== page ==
Ms. Teigen stated that, although Nevada, Michigan, California and Florida were at the AV legislation forefront, a number of states are now taking legislative action. Many are passing laws addressing the testing process of AVs within each state, whether on public roads or in limited facilities. At least seven states and the Washington D.C. have developed laws that address testing of AVs. States are defining a number of significant terms such as the definition of autonomous vehicles, automated driving system, and operator, in order to provide clarity. In most states that have enacted AV legislation, “operator” is defined as the person who causes the automated driving system to engage, whether or not the person is physically in the vehicle.
The industry has expressed the need for insurance to cover testing of autonomous vehicles. The typical insurance minimum requirement is $5,000,000 for testing in California, Florida, Nevada, and New York. Michigan requires a minimum $10,000,000 coverage. Some states make it clear that a manufacturer is not liable for damages resulting from a third party’s modification of a vehicle to make it autonomous.
Along with the development of AVs, automated technology is being addressed relating to freight transportation. This technology can allow trucks to travel in a platoon with multiple trucks traveling close together at coordinated speeds. Most states currently have laws that require a certain following distance for heavy vehicles. At least eight states have passed legislation to modify those laws to allow for truck platooning.
In 2017, 33 states considered AV legislation; 96 bills were considered. Since 2012, 41 states have considered AV legislation. NCSL now includes AVs in its 50 state bill tracking database. The governors of four states (Arizona, Massachusetts, Washington, and Wisconsin) that have not passed AV legislation have issued executive orders concerning the study, testing, and operation of AVs.
In September 2016, the National Highway Traffic Safety Administration (NHTSA) released a Federal Automated Vehicle Policy (FAVP). The policy is the first edition, and the administration indicated they expected the policy to be updated frequently. The FAVP provides a roadmap for states, the federal government, and manufacturers. The policy provides a section which attempts to define state and federal roles in AV policy. The federal roles specified by the policy include continued development and enforcement of federal motor vehicle safety standards, federal determination for the need for vehicle recalls, and regulations regarding vehicle performance. The FAVP includes a model state policy which enumerates topics where states traditionally have regulatory authority with conventional motor vehicles, such as driver training and education, traffic laws and regulations, vehicle registration and driver licensing, insurance and liability, law enforcement and emergency response, and safety inspections.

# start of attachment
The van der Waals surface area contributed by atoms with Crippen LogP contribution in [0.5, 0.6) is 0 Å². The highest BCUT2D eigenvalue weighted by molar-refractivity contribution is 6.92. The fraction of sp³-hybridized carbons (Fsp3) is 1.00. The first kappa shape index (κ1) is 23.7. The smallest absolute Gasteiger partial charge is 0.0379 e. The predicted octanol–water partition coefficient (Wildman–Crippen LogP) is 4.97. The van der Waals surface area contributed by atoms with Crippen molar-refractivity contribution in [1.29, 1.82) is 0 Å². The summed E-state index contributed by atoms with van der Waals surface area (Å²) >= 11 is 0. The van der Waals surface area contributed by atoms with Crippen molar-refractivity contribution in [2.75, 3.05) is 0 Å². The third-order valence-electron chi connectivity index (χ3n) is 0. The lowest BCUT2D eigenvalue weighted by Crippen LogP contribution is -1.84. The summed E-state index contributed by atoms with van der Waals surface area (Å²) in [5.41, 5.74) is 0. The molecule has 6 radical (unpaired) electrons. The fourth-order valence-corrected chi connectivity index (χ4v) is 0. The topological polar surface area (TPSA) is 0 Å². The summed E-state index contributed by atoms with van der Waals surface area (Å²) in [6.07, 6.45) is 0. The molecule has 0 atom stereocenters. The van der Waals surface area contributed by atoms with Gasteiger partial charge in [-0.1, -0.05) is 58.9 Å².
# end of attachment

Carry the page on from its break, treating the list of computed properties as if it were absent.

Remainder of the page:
One area of discussion surrounding AVs on various levels is preemption and determining the appropriate roles for federal, state, and local governments. Some states preempt localities from regulating AVs and their boundaries. Some entities have argued that regulations should be focused at the federal level. The FAVP policy recognizes that there are a number of areas where the authority for regulation is vested strictly within the state and local levels.
At the 2017 Legislative Summit, there will be a session on the legal landscape of autonomous vehicles. Bryant Walker Smith, a nationally recognized expert on AVs will share his insight on the existing legal framework, legislative trends, and how laws may need to change to address this technology. Legislative and industry representatives will share their perceptions on the fast-moving technological climate and requisite policy changes needed.
KYTC’s AVs Working Group
Jason Siwula, Assistant State Highway Engineer, Department of Highways, Kentucky Transportation Cabinet, testified on opportunities and challenges with AV implementation at the state level. The term self-driving vehicle is used frequently in conjunction with autonomous vehicles. He explained the 5 levels of automation for an AV. Level zero is no automation meaning the driver is in control of the vehicle at all times. A level one automation is when a vehicle can assist the driver with some elements of driving such as adaptive cruise control. A level two is partial automation which consists of a vehicle conducting some elements of driving such as speed and lane position while the driver continues to be engaged. The level three automation is conditional automation where a vehicle can perform all aspects of driving in limited situations and can inform the driver when he/she must take control. A level four is high automation where a vehicle performs all aspects of driving under certain conditions. A level five automation is full automation where a vehicle performs all aspects of driving under any conditions and can operate with or without a driver or occupants.